Liberalism and Nationalism
In the late 18th and 19th centuries there where two ideologies that was fueling the revolutions during this time. These two ideologies are liberalism and nationalism. Liberalism is a belief in gradual social progress by changing laws, rather than by revolution. It is also sated to be the belief that people should have a lot of political and individual freedom. Nationalism is the desire for political independence of people who feel they are historically or culturally a separate group within a country.
It is often associated with the belief that a particular nation is better than any other nation, and in this case is often used showing disapproval. Liberalism first became a powerful force in the Age of Enlightenment. In the 19th century liberal governments was established in many nations across Europe, Latin America, and North America. Liberal power increased further in the 20th century, when liberal democracies “triumphed” in two world wars and survived major ideological challenges from fascism and communism.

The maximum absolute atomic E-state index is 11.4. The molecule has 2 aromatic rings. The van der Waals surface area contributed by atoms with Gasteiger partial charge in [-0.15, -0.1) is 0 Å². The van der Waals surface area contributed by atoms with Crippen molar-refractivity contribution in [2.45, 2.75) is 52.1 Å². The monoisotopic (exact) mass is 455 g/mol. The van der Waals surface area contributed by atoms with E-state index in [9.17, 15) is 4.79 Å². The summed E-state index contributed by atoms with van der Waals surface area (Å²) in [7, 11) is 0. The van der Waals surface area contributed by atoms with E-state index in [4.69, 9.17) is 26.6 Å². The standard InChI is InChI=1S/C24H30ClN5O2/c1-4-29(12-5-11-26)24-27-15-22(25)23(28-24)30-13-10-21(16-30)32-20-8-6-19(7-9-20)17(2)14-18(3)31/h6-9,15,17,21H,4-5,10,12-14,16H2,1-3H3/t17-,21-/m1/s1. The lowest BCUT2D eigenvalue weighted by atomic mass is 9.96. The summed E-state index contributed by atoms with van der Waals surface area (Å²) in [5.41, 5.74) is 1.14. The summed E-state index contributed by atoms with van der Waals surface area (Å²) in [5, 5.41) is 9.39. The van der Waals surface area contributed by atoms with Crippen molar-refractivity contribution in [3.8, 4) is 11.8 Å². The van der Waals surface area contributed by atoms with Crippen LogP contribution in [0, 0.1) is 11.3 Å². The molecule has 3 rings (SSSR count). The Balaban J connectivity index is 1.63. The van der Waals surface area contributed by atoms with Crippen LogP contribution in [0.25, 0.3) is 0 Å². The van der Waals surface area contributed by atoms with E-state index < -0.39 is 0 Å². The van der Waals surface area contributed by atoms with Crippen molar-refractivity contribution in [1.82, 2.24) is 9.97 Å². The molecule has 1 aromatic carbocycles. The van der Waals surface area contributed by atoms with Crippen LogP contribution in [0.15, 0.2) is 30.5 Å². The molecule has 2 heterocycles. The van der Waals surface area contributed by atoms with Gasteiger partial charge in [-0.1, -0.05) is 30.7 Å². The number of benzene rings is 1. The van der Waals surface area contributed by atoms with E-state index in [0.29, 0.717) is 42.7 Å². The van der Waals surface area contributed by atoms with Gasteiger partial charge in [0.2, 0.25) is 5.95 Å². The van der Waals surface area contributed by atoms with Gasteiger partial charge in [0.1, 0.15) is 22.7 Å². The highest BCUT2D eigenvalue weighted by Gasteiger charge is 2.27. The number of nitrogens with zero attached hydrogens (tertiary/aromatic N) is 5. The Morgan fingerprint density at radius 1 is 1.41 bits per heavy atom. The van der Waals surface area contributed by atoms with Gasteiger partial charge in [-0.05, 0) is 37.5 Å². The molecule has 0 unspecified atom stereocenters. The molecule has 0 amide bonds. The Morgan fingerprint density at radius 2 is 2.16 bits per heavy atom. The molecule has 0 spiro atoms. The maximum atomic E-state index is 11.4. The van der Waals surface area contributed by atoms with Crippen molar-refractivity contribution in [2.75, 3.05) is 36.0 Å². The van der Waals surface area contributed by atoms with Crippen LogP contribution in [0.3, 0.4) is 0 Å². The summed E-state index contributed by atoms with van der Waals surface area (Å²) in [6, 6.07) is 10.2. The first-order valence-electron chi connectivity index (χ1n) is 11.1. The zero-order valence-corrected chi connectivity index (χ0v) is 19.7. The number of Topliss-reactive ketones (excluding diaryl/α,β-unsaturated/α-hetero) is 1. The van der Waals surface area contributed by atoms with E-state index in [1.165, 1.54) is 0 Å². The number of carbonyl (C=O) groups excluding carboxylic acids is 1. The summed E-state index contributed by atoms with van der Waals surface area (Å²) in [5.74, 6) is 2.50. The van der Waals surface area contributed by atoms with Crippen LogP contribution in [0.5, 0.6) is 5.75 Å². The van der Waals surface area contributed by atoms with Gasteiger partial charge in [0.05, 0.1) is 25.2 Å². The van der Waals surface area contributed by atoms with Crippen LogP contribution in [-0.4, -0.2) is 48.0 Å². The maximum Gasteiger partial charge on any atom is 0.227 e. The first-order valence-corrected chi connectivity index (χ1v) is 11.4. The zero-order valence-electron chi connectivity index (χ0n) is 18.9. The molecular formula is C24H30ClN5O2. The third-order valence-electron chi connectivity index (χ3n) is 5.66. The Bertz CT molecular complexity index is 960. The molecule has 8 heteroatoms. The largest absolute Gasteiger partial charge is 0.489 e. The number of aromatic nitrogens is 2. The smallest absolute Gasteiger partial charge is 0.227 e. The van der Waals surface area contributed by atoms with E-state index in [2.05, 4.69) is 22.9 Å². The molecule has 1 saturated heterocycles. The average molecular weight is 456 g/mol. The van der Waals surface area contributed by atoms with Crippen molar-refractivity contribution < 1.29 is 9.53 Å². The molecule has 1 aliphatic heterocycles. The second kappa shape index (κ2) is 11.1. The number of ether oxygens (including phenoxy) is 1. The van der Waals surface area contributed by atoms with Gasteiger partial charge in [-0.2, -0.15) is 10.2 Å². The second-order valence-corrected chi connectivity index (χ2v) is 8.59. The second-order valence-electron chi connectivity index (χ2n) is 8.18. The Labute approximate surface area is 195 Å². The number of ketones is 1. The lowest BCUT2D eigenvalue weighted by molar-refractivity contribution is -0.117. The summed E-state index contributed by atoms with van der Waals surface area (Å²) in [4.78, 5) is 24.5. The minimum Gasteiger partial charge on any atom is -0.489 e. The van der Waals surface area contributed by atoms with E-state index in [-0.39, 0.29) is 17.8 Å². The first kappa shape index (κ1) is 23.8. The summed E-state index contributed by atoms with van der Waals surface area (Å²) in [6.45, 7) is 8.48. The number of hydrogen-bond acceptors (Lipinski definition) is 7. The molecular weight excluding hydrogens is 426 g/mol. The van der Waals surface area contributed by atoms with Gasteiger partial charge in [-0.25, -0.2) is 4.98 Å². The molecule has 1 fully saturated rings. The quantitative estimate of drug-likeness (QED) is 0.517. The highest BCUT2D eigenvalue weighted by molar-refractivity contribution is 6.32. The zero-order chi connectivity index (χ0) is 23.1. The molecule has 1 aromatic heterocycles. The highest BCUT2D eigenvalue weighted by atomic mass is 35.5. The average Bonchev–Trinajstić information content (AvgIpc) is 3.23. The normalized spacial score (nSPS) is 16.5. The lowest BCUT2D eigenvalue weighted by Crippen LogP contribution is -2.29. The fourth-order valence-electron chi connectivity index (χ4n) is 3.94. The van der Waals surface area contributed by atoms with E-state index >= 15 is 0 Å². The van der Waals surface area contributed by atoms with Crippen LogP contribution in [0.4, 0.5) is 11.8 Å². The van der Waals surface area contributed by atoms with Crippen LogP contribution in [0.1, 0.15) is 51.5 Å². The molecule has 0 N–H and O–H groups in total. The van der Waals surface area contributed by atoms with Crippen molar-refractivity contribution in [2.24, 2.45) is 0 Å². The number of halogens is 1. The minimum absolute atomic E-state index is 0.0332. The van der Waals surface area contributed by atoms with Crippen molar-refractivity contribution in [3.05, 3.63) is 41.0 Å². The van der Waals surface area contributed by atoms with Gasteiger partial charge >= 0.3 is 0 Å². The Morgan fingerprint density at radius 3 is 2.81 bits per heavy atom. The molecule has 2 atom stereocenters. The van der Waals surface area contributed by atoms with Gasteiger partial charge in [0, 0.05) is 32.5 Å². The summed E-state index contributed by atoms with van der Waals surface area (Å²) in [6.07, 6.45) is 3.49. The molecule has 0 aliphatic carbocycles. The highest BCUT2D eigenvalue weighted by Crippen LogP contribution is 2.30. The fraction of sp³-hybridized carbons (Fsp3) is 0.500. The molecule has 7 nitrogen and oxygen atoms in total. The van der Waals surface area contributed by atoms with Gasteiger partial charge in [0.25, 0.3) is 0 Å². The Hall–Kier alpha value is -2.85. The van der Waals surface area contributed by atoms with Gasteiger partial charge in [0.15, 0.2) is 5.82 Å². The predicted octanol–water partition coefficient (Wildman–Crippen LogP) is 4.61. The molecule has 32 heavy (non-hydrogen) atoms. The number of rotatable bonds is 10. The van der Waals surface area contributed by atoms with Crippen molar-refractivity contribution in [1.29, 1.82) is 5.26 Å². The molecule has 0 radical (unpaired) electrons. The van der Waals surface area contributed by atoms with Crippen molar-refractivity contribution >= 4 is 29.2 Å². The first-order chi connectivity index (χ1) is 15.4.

The term nationalism was coined by Johann Gottfried Herder (nationalismus) during the late 1770s. Where Nationalism emerged from is difficult to determine, but its development is closely related to that of the modern state and the push for popular sovereignty that came to a head with the French Revolution and the American Revolution in the late 18th century. Since that time, nationalism has become one of the most significant political and social forces in history. Other forms of nationalism are revolutionary, calling for the establishment of an independent state as a homeland for an ethnic underclass.